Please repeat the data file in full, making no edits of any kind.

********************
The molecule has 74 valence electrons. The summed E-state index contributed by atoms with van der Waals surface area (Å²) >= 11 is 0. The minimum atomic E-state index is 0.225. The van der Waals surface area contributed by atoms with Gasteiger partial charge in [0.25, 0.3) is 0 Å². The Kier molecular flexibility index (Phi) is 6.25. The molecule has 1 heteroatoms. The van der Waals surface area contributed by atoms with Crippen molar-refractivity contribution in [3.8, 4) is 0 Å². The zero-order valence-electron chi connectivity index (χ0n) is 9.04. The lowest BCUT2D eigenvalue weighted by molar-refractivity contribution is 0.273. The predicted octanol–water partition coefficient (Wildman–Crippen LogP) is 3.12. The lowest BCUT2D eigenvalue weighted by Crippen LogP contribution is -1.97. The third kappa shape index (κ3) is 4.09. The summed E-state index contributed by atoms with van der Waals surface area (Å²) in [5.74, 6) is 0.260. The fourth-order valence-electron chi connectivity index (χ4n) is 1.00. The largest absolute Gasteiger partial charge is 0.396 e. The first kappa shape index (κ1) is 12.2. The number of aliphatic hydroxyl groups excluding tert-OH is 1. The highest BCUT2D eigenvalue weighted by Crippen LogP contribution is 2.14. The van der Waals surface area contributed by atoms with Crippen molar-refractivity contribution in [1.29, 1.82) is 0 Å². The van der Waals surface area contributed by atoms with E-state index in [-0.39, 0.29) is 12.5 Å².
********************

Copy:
The molecule has 74 valence electrons. The summed E-state index contributed by atoms with van der Waals surface area (Å²) >= 11 is 0. The minimum atomic E-state index is 0.225. The van der Waals surface area contributed by atoms with Gasteiger partial charge in [0.25, 0.3) is 0 Å². The Kier molecular flexibility index (Phi) is 6.25. The molecule has 1 heteroatoms. The van der Waals surface area contributed by atoms with Crippen molar-refractivity contribution in [3.8, 4) is 0 Å². The zero-order valence-electron chi connectivity index (χ0n) is 9.04. The lowest BCUT2D eigenvalue weighted by molar-refractivity contribution is 0.273. The predicted octanol–water partition coefficient (Wildman–Crippen LogP) is 3.12. The lowest BCUT2D eigenvalue weighted by Crippen LogP contribution is -1.97. The third kappa shape index (κ3) is 4.09. The summed E-state index contributed by atoms with van der Waals surface area (Å²) in [5.74, 6) is 0.260. The fourth-order valence-electron chi connectivity index (χ4n) is 1.00. The largest absolute Gasteiger partial charge is 0.396 e. The first kappa shape index (κ1) is 12.2. The number of aliphatic hydroxyl groups excluding tert-OH is 1. The highest BCUT2D eigenvalue weighted by Crippen LogP contribution is 2.14. The van der Waals surface area contributed by atoms with Crippen molar-refractivity contribution in [1.29, 1.82) is 0 Å². The van der Waals surface area contributed by atoms with E-state index in [-0.39, 0.29) is 12.5 Å².